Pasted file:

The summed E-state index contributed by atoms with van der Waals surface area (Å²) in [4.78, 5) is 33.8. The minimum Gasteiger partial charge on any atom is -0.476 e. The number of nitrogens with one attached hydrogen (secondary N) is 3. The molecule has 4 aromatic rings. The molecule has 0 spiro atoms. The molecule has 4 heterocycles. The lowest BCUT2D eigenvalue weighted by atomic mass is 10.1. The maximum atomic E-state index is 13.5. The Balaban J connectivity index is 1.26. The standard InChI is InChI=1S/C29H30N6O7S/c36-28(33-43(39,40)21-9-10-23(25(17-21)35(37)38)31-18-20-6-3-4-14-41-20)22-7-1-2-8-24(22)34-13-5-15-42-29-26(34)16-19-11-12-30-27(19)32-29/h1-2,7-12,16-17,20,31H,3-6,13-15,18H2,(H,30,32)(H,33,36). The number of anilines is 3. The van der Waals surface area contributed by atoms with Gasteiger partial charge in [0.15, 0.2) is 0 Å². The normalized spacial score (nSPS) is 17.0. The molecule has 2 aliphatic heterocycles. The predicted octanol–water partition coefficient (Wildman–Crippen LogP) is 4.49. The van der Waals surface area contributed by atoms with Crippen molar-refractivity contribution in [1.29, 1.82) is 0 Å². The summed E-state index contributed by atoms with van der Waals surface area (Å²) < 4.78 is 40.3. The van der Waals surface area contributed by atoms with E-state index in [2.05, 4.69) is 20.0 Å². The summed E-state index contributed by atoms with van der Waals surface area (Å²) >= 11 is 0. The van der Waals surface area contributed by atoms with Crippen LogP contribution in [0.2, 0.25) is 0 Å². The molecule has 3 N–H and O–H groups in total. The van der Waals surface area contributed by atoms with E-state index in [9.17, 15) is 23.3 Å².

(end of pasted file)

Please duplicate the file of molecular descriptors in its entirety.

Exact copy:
The summed E-state index contributed by atoms with van der Waals surface area (Å²) in [4.78, 5) is 33.8. The minimum Gasteiger partial charge on any atom is -0.476 e. The number of nitrogens with one attached hydrogen (secondary N) is 3. The molecule has 4 aromatic rings. The molecule has 0 spiro atoms. The molecule has 4 heterocycles. The lowest BCUT2D eigenvalue weighted by atomic mass is 10.1. The maximum atomic E-state index is 13.5. The Balaban J connectivity index is 1.26. The standard InChI is InChI=1S/C29H30N6O7S/c36-28(33-43(39,40)21-9-10-23(25(17-21)35(37)38)31-18-20-6-3-4-14-41-20)22-7-1-2-8-24(22)34-13-5-15-42-29-26(34)16-19-11-12-30-27(19)32-29/h1-2,7-12,16-17,20,31H,3-6,13-15,18H2,(H,30,32)(H,33,36). The number of anilines is 3. The van der Waals surface area contributed by atoms with Gasteiger partial charge in [0.15, 0.2) is 0 Å². The normalized spacial score (nSPS) is 17.0. The molecule has 2 aliphatic heterocycles. The predicted octanol–water partition coefficient (Wildman–Crippen LogP) is 4.49. The van der Waals surface area contributed by atoms with Crippen molar-refractivity contribution in [1.29, 1.82) is 0 Å². The summed E-state index contributed by atoms with van der Waals surface area (Å²) < 4.78 is 40.3. The van der Waals surface area contributed by atoms with E-state index in [2.05, 4.69) is 20.0 Å². The summed E-state index contributed by atoms with van der Waals surface area (Å²) >= 11 is 0. The van der Waals surface area contributed by atoms with Crippen LogP contribution in [0.2, 0.25) is 0 Å². The molecule has 3 N–H and O–H groups in total. The van der Waals surface area contributed by atoms with E-state index in [9.17, 15) is 23.3 Å².